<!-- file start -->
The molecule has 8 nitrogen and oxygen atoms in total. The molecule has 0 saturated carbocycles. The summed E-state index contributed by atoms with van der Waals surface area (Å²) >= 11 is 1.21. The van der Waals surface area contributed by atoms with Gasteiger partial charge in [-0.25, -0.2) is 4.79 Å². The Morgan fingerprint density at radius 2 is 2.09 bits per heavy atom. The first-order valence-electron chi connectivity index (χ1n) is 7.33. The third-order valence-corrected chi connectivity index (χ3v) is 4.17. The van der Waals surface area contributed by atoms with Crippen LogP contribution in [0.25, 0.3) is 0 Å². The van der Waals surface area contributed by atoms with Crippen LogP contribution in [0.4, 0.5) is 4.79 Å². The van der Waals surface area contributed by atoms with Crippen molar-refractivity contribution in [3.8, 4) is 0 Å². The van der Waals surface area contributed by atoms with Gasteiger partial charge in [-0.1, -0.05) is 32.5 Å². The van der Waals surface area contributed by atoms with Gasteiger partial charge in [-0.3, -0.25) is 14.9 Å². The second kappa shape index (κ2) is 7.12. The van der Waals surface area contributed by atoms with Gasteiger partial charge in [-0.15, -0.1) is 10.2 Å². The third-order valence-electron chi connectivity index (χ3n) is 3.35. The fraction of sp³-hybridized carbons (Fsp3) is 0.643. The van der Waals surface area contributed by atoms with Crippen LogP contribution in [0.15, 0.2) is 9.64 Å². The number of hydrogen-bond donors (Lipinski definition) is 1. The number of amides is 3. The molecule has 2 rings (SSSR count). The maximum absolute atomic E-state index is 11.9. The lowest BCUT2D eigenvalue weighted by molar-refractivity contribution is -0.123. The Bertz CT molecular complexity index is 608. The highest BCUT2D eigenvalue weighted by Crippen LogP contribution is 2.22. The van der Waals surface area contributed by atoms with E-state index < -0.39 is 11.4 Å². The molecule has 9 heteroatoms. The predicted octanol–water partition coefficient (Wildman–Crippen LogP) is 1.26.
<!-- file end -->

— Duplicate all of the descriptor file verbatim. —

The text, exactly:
The molecule has 8 nitrogen and oxygen atoms in total. The molecule has 0 saturated carbocycles. The summed E-state index contributed by atoms with van der Waals surface area (Å²) >= 11 is 1.21. The van der Waals surface area contributed by atoms with Gasteiger partial charge in [-0.25, -0.2) is 4.79 Å². The Morgan fingerprint density at radius 2 is 2.09 bits per heavy atom. The first-order valence-electron chi connectivity index (χ1n) is 7.33. The third-order valence-corrected chi connectivity index (χ3v) is 4.17. The van der Waals surface area contributed by atoms with Crippen LogP contribution in [0.25, 0.3) is 0 Å². The van der Waals surface area contributed by atoms with Crippen LogP contribution in [0.4, 0.5) is 4.79 Å². The van der Waals surface area contributed by atoms with Crippen molar-refractivity contribution in [3.8, 4) is 0 Å². The van der Waals surface area contributed by atoms with Gasteiger partial charge in [-0.1, -0.05) is 32.5 Å². The van der Waals surface area contributed by atoms with Gasteiger partial charge in [-0.3, -0.25) is 14.9 Å². The second kappa shape index (κ2) is 7.12. The van der Waals surface area contributed by atoms with Gasteiger partial charge in [-0.15, -0.1) is 10.2 Å². The third-order valence-electron chi connectivity index (χ3n) is 3.35. The fraction of sp³-hybridized carbons (Fsp3) is 0.643. The van der Waals surface area contributed by atoms with Crippen LogP contribution in [0.15, 0.2) is 9.64 Å². The number of hydrogen-bond donors (Lipinski definition) is 1. The number of amides is 3. The molecule has 2 rings (SSSR count). The maximum absolute atomic E-state index is 11.9. The lowest BCUT2D eigenvalue weighted by molar-refractivity contribution is -0.123. The Bertz CT molecular complexity index is 608. The highest BCUT2D eigenvalue weighted by Crippen LogP contribution is 2.22. The van der Waals surface area contributed by atoms with E-state index < -0.39 is 11.4 Å². The molecule has 9 heteroatoms. The predicted octanol–water partition coefficient (Wildman–Crippen LogP) is 1.26.